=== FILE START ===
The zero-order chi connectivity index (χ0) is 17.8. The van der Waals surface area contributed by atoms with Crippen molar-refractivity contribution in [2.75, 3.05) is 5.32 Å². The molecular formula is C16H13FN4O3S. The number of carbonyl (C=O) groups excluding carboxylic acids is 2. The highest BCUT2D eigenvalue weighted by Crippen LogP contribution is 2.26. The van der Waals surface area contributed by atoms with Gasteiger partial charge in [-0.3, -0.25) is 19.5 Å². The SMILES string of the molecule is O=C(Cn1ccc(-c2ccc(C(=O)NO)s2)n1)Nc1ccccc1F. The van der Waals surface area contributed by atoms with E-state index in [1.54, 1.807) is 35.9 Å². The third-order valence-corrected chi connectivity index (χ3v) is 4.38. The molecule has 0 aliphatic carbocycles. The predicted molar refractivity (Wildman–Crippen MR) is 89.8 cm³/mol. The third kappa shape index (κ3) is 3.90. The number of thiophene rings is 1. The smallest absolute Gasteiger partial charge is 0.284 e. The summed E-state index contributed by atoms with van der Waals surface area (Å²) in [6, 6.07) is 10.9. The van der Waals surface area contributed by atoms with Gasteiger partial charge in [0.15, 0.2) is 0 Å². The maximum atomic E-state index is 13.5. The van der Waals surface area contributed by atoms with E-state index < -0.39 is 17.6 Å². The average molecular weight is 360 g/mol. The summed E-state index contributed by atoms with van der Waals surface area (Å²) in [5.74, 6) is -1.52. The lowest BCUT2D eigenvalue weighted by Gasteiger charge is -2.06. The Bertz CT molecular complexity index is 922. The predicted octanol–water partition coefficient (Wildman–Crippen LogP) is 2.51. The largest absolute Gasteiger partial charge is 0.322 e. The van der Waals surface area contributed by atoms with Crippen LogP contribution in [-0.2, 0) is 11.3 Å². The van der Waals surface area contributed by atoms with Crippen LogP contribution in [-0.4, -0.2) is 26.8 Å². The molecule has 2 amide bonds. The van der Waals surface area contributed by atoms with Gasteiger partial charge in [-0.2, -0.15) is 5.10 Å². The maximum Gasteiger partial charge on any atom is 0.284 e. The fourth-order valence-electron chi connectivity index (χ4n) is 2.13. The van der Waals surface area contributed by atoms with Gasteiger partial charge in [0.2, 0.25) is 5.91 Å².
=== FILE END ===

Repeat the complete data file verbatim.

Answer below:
The zero-order chi connectivity index (χ0) is 17.8. The van der Waals surface area contributed by atoms with Crippen molar-refractivity contribution in [2.75, 3.05) is 5.32 Å². The molecular formula is C16H13FN4O3S. The number of carbonyl (C=O) groups excluding carboxylic acids is 2. The highest BCUT2D eigenvalue weighted by Crippen LogP contribution is 2.26. The van der Waals surface area contributed by atoms with Gasteiger partial charge in [-0.3, -0.25) is 19.5 Å². The SMILES string of the molecule is O=C(Cn1ccc(-c2ccc(C(=O)NO)s2)n1)Nc1ccccc1F. The van der Waals surface area contributed by atoms with E-state index in [1.54, 1.807) is 35.9 Å². The third-order valence-corrected chi connectivity index (χ3v) is 4.38. The molecule has 0 aliphatic carbocycles. The predicted molar refractivity (Wildman–Crippen MR) is 89.8 cm³/mol. The third kappa shape index (κ3) is 3.90. The number of thiophene rings is 1. The smallest absolute Gasteiger partial charge is 0.284 e. The summed E-state index contributed by atoms with van der Waals surface area (Å²) in [6, 6.07) is 10.9. The van der Waals surface area contributed by atoms with Gasteiger partial charge in [0.15, 0.2) is 0 Å². The maximum atomic E-state index is 13.5. The van der Waals surface area contributed by atoms with E-state index < -0.39 is 17.6 Å². The average molecular weight is 360 g/mol. The summed E-state index contributed by atoms with van der Waals surface area (Å²) in [5.74, 6) is -1.52. The lowest BCUT2D eigenvalue weighted by Gasteiger charge is -2.06. The Bertz CT molecular complexity index is 922. The predicted octanol–water partition coefficient (Wildman–Crippen LogP) is 2.51. The largest absolute Gasteiger partial charge is 0.322 e. The van der Waals surface area contributed by atoms with Crippen LogP contribution in [-0.2, 0) is 11.3 Å². The van der Waals surface area contributed by atoms with Crippen LogP contribution in [-0.4, -0.2) is 26.8 Å². The molecule has 2 amide bonds. The van der Waals surface area contributed by atoms with Gasteiger partial charge in [-0.2, -0.15) is 5.10 Å². The maximum Gasteiger partial charge on any atom is 0.284 e. The fourth-order valence-electron chi connectivity index (χ4n) is 2.13. The van der Waals surface area contributed by atoms with Gasteiger partial charge in [0.2, 0.25) is 5.91 Å².